Last week I posted about how a couple of people have tried to rush me to get a new pet after saying goodbye to my beloved dog, Max. Today I’d like to discuss a topic that is related, but more about processing emotions in general.
You might say that those people think they’re trying to help by offering a new pet to stop me from hurting. That may be true, but in many cases, I think this goes even deeper.
Why does much of society think they can obliterate bad times altogether for humanity?
I’ve gotten the impression many believe they can make this world into a utopia. A place where no one ever gets hurt and everyone experiences uniform happiness and wealth.
I touched a little on this subject of making hurt go away, when I opened up about having struggled with infertility. While I grieved the loss of my fertility, I can’t tell you the amount of people who told me to either adopt a child or take anti-depressants.
I’m not going to lie, I did consider those things. Even while grieving Max, there have been a few times when I would’ve given anything to take away the guttural agony.
Let your experience be . . . Let it live inside you before you try to live out from it. ~ Paul Ferrini, Silence of the Heart
There are pills out there that can help get us through these tough times, but how did humanity do it when there were no pills? Parents lost children much more commonly in centuries past. That’s the worst kind of pain anyone can endure. How did they move forward without medication?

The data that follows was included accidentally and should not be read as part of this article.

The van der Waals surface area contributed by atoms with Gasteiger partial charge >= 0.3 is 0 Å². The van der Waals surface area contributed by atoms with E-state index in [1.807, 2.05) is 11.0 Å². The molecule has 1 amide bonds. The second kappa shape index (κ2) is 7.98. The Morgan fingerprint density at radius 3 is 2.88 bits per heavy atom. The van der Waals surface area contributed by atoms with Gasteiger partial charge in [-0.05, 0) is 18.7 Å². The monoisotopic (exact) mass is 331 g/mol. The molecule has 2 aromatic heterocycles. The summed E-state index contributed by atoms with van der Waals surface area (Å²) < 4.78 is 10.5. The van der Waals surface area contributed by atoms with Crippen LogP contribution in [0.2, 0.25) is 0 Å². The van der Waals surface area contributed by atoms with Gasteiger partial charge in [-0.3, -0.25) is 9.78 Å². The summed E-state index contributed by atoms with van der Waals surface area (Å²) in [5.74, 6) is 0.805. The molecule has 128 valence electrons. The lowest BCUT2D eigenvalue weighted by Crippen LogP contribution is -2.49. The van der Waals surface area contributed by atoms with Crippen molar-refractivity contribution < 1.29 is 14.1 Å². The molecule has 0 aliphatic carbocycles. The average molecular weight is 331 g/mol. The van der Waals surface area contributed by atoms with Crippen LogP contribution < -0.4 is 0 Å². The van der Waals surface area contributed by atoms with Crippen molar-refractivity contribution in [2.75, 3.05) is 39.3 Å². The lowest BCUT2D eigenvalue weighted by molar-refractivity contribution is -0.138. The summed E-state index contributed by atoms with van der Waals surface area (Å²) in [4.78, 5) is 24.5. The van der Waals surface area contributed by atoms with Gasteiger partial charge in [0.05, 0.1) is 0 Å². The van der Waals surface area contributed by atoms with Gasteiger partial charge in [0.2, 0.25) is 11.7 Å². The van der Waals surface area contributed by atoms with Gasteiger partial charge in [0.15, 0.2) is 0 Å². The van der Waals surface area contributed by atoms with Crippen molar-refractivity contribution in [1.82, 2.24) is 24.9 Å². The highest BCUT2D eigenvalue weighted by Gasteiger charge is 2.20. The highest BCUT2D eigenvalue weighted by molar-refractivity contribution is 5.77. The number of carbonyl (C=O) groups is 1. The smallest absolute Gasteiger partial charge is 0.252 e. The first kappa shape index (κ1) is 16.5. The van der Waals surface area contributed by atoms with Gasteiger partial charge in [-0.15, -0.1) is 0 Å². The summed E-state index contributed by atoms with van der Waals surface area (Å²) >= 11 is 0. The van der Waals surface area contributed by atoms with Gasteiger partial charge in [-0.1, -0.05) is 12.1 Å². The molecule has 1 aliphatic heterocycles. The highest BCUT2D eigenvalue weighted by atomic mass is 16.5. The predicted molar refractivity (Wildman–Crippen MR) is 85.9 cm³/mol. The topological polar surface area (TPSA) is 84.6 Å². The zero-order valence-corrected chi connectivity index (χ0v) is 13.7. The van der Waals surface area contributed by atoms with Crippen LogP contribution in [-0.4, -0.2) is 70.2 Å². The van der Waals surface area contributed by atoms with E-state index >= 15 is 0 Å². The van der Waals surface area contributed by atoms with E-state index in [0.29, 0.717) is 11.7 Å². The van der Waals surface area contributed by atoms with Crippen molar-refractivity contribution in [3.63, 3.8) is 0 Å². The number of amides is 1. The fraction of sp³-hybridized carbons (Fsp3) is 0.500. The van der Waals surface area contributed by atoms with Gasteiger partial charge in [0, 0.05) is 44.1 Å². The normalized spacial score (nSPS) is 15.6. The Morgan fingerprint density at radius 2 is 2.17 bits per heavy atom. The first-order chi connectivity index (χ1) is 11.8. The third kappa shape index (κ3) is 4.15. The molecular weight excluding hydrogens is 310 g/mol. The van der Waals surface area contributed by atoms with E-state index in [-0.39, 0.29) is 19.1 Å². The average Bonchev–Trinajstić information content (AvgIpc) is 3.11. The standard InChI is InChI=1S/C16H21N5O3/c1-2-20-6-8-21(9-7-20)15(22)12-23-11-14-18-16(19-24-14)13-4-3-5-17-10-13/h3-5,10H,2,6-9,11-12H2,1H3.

Don’t get me wrong, I understand that there are people with actual mental health conditions that need medication. But what about natural adversities that happen to everyone? Why do they happen in the first place? Could there be a method to the madness?
Pain and suffering are temporary. They touch every life at one time or another, but they are not constant companions. They are messengers. ~ Paul Ferrini, The Silence of the Heart
Going through my latest loss, there are moments I’ve questioned if I’d make it through. At times, I feel as if I might literally break into pieces. It’s hard, but I’m doing all I can to help myself through. I write out my emotions, and talk them out with people I trust. I pray and look for signs. When I need a break from the grief, I find distractions. I accept that this is natural and allow myself the emotions when they come. Most importantly, I remind myself that I’ve survived 100% of my past difficulties, and I will again.
When the clouds begin to clear from any adversity, and we’re stronger on our feet again, what was the purpose?
Love comes with hazards that can bring grief. Is love worth taking the chance?
Love is eternal in that it doesn’t die with someone when they’re gone. For me, this means they are still sending their love from somewhere.
I’d like to thank the DifferentShores blogger for sharing this quote with me about love. “It seems to me, that if we love, we grieve. That’s the deal. That’s the pact. Grief and love are forever intertwined. Grief is the terrible reminder of the depths of our love and, like love, grief is non-negotiable.” ~ Nick Cave.
I’ll end with this profound quote:
Ask yourself honestly: are you looking for a steady, predictable life? . . . If so, you must realize that the world cannot offer you this. Everything in the world is in the process of change. Nothing is steady. Nothing is predictable. Nothing will give you anything other than temporary security. Thoughts come and go. Relationships begin and end. Bodies are born and pass away. This is all the world can offer you: impermanence, growth, change. . . Stop imposing your expectations and interpretations on what happens. Just let life unfold and see what develops. ~ Paul Ferrini, Love Without Conditions and The Silence of the Heart